Sermon for Evensong on the Sunday next before Easter, 25th March 2018

Isaiah 5:1-7, Mark 12:1-12

Two vineyards in the Bible. One is a perfectly good vineyard, nothing remarkable about it. Like Denbies, say. Actually there is something remarkable about our local vineyard. Apparently it’s the biggest single vineyard in Europe. It is, really. Not in France, or Italy, or Portugal, or Spain – but here in Surrey. And jolly good it is, too. I like ‘Surrey Gold’ just as much as Gavi di Gavi. They’re both excellent.

The other vineyard has something wrong with it. It’s suffering from noble rot, or something. Something which is interfering with the growth of the vines and the swelling of the grapes. In the vineyard in the Book of Isaiah, the distinction is between ‘grapes’ and ‘wild grapes’. I’m not sure why it’s not a good thing for the grapes to be ‘wild’. Wild strawberries are the nicest, I think. And D & T Car Wash, who, I think, are very good, advertise that they use soap with ‘wild cleaning power’. But clearly from the context here, we’re meant to take it that the wildness here – wild grapes – makes them no good.

One vineyard, in St Mark’s Gospel, is fine, and productive. But the snag is, that the people who run it are crooks. They won’t pay their rent to their landlord – they abuse, even kill, his reps, when they visit to collect the dues; and indeed, eventually they kill the landowner’s son.

The other vineyard is just hopeless, not because it is badly run, badly managed, but because it just doesn’t grow good grapes. Even despite its being ‘a vineyard in a very fruitful hill’. [Is. 5:1] But the reason, Isaiah tells us, is that this vineyard is an allegory, it is not a real vineyard, but a mythical reference to the Israelites. They, God’s chosen people, the Israelites, are the dud vineyard. ‘For the vineyard of the Lord of hosts is the house of Israel, and the men of Judah his pleasant plant.’ They’re not fruitful or productive, even though they’re planted, they’re set up, absolutely fine.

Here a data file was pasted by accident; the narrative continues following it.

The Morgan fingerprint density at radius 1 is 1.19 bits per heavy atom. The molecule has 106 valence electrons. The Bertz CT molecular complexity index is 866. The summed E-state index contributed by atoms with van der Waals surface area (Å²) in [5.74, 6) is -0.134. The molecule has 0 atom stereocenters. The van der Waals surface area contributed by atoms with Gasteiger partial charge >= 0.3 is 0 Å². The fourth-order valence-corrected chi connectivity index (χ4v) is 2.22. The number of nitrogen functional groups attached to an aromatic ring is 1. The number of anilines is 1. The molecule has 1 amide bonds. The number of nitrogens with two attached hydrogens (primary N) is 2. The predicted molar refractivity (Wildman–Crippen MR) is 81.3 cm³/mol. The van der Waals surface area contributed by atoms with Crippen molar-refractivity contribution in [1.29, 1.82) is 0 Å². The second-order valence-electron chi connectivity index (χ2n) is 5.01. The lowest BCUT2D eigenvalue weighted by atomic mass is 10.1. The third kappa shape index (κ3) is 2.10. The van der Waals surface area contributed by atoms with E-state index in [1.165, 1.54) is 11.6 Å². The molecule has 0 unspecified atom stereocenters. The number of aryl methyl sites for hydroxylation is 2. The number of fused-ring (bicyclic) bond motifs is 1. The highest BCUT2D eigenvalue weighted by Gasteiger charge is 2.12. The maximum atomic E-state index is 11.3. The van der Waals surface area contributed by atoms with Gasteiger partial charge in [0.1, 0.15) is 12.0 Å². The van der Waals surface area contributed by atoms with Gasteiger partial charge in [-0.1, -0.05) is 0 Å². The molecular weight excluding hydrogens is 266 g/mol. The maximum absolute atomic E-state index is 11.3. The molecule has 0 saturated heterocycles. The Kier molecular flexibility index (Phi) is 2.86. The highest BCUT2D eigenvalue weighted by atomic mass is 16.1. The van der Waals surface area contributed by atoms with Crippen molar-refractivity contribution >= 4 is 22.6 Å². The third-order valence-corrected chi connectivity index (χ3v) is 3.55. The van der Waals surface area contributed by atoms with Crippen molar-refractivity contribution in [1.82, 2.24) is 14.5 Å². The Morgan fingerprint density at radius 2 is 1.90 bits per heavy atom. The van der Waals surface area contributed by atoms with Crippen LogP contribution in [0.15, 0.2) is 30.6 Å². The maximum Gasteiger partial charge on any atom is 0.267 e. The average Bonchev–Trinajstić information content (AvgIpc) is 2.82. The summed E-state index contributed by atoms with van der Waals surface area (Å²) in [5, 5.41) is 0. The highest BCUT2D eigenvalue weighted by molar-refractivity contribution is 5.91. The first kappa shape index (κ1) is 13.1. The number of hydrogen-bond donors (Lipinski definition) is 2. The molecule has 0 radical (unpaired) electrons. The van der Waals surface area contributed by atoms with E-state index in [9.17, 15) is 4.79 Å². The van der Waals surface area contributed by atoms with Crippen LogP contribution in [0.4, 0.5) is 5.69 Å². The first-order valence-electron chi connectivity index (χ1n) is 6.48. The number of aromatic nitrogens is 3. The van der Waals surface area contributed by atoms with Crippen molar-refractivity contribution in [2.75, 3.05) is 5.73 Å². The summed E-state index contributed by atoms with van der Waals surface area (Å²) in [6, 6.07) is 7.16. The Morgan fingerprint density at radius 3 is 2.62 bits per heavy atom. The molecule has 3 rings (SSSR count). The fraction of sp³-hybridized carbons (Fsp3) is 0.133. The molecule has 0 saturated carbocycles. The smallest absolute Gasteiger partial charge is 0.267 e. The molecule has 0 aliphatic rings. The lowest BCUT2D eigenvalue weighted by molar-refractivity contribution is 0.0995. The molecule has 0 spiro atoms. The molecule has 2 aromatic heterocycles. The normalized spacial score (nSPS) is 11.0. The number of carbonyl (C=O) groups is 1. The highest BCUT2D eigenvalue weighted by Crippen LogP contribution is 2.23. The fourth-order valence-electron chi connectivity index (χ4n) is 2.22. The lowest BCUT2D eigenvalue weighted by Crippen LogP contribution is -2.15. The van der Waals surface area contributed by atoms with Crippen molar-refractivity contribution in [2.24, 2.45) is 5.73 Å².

But how lovely to be someone’s ‘pleasant plant’! I think that must be a prayer to say at Squires’ garden centre across the road.

So I think that Jesus was probably alluding, he was harking back, to the story of the wild grape vineyard when he told the parable of his vineyard. Or rather, he was making it clear that the story wasn’t really just about grapes and a vineyard. If the man who ‘planted a vineyard, and set a hedge around it, and digged a plane for the winefat, and built a tower,’ was actually a symbol for God, and if, when He ‘let it out to husbandmen’, tenant farmers, it was a symbol of what God had done in creation. We, the descendants of Adam and Eve, have the care of God’s creation. Are we trustworthy managers? Or is it rather that, however well we do, God periodically throws a spanner in the works?

But one thing that Jesus says is clear, in his allegory. That is the bit about the landlord’s son being killed. It is so reminiscent of the history of Jesus. It’s tricky. The story reflects, on the face of it, pretty badly on the Jews. They were the chosen people. They, the evil husbandmen, killed the Son of the owner. When, on Good Friday, we say a litany of complaints called the Reproaches, starting with

‘Is it nothing to you, all you who pass by?

Look and see if there is any sorrow like my sorrow

which was brought upon me,